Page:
Before it met the fashion world, vaporwave was a genre of electronic music that was born out of the icon '80s and '90s. Featuring heavy editing and 'sampling', this sub-category is known to be extremely surreal and almost futuristic in theme. Now, vaporware has broadened its definitions out to streetwear, inspiring global trends far and wide.
Vaporwave as fashion
From vaporwave t-shirts to hoodies and beyond, this trend is a unique kind of trend. It looks a lot like vintage fashion but it doesn't quite fit into the usual categories of it.
You can even experience this look yourself: head out to an event where vaporwave artists are performing and take a look around. Chances are that you'll notice a couple of people dressed up in clothes that don't fit the typical description of 'vintage'. It might even look 'digital'; that's vaporwave.
Think of it as a blast from the past … and back into the 80s
It's an aesthetic that combines a lot of things from the past but puts them together in a way that makes sense in the future. Vaporwave has inspired a number of different brands to release their own clothing and accessories.
And while it is a subgenre itself, it has its own smaller ones that further make up everything it's known to be today. These sub-categories include:
- Future Funk
The future is here
Vaporwave aesthetic outfits are often inspired by futuristic visions of the past. Back then, people expected the 'future' to be full of chrome, shiny robots, flying cars, and shiny metal shoes - almost like The Jetsons. But now, we know that this vision isn't at all what reality is, despite what we thought it would be. This genre, however, pays homage to what it could have been. (Or maybe will be.)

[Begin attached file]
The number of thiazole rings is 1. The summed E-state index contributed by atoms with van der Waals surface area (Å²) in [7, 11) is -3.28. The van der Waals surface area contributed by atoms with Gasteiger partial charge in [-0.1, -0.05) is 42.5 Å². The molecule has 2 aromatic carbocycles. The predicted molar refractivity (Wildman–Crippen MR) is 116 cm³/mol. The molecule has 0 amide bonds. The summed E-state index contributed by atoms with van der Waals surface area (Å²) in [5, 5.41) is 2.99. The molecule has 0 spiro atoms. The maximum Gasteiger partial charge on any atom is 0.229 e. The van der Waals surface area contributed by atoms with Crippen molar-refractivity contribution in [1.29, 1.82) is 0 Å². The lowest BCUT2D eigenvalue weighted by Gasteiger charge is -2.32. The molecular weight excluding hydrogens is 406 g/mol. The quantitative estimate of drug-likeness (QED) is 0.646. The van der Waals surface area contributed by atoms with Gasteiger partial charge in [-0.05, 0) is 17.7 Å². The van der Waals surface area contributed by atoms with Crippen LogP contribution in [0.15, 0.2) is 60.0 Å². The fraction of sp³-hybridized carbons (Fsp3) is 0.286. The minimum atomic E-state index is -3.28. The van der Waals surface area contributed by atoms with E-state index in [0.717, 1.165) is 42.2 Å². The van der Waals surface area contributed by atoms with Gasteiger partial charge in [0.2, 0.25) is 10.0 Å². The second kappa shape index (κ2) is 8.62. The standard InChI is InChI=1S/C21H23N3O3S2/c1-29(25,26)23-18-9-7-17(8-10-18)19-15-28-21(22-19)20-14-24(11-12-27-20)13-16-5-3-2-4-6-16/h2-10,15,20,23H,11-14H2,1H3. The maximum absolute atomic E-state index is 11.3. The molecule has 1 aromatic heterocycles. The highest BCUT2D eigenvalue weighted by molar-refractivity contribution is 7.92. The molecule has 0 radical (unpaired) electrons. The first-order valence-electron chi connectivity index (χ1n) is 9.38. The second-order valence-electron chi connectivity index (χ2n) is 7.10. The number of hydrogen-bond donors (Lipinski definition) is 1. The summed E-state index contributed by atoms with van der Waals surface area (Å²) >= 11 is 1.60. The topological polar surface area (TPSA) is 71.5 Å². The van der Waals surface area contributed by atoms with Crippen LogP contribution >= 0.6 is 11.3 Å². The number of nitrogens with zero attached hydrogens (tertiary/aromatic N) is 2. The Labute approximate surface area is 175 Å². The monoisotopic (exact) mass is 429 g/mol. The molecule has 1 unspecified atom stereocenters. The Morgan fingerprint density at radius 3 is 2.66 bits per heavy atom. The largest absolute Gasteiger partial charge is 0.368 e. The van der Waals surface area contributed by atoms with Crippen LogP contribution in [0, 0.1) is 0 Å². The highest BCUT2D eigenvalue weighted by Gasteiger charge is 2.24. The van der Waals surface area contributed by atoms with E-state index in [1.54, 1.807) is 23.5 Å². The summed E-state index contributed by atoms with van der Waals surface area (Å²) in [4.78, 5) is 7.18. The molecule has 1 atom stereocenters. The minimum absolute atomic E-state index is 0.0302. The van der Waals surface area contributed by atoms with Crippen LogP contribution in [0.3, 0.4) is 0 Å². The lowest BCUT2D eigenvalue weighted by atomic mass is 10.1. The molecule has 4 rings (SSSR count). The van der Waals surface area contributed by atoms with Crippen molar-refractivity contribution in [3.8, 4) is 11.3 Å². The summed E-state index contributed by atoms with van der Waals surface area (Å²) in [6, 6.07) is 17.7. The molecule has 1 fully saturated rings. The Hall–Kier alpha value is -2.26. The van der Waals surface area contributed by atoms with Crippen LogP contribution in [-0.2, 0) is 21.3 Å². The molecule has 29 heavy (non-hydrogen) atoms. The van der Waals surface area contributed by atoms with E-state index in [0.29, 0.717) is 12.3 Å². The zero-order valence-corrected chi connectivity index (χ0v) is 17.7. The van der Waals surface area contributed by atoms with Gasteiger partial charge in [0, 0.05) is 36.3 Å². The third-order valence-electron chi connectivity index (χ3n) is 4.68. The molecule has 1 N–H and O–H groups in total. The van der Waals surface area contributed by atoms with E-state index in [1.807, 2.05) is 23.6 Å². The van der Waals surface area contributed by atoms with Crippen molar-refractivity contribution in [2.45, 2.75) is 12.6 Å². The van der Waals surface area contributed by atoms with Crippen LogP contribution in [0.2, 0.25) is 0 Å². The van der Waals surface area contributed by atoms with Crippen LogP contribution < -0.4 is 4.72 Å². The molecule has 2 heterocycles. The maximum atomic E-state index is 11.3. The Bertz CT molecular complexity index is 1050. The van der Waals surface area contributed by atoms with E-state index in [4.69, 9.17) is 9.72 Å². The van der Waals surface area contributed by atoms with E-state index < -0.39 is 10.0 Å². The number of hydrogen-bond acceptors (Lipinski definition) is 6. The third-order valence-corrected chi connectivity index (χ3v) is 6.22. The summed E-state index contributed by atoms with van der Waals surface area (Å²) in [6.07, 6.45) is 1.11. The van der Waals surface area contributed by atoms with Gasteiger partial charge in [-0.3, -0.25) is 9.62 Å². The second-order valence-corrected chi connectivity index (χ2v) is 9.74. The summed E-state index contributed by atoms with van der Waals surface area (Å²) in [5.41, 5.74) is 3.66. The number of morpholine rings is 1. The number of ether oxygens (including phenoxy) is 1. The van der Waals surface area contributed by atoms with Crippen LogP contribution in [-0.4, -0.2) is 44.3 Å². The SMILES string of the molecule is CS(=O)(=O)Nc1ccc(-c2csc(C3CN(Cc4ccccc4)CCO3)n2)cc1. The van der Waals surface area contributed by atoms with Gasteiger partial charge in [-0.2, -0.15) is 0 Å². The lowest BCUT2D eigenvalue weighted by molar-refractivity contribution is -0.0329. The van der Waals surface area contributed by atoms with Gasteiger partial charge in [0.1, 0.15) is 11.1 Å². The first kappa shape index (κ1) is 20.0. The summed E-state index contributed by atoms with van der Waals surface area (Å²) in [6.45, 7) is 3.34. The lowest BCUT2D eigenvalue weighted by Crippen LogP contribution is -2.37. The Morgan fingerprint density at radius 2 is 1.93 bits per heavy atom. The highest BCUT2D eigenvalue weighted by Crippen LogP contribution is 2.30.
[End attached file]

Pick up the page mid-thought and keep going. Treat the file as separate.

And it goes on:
While this type of fashion is considered 'cool' and nostalgic to look at, it reflects the simplistic times of the early "future," while also giving off relaxing energy that's just so smooth and even hard to explain at times.
But if you're asking us to put it down to one simple definition, we'd call vaporwave clothing a 'cyberculture'. Infused in Japanese streetwear today, you're likely to see computer graphics with a 1980s or 90s influence on t-shirts, hoodies, and other types of apparel. And while it's nostalgic, it still manages to show off plenty of excitement and even a dystopian essence.
What makes up vaporware clothing?
A big part of this trend stems from Web 1.0 and even 2.0. It takes inspiration from Unicode characters and punctuation (particularly Asian characters or digital code) and twists conventional spelling and grammar. Most of all, there's no sense of subtlety in any of Vaporwave's art. What you see is what you get and it's extremely literal.
As for colors, expect to see lots of highly contrasting and jarring palettes that defy what is considered 'sophisticated' in the fashion world. Finally, it draws heavily on cyberpunk influences, glitchy art motifs, and its musical origins.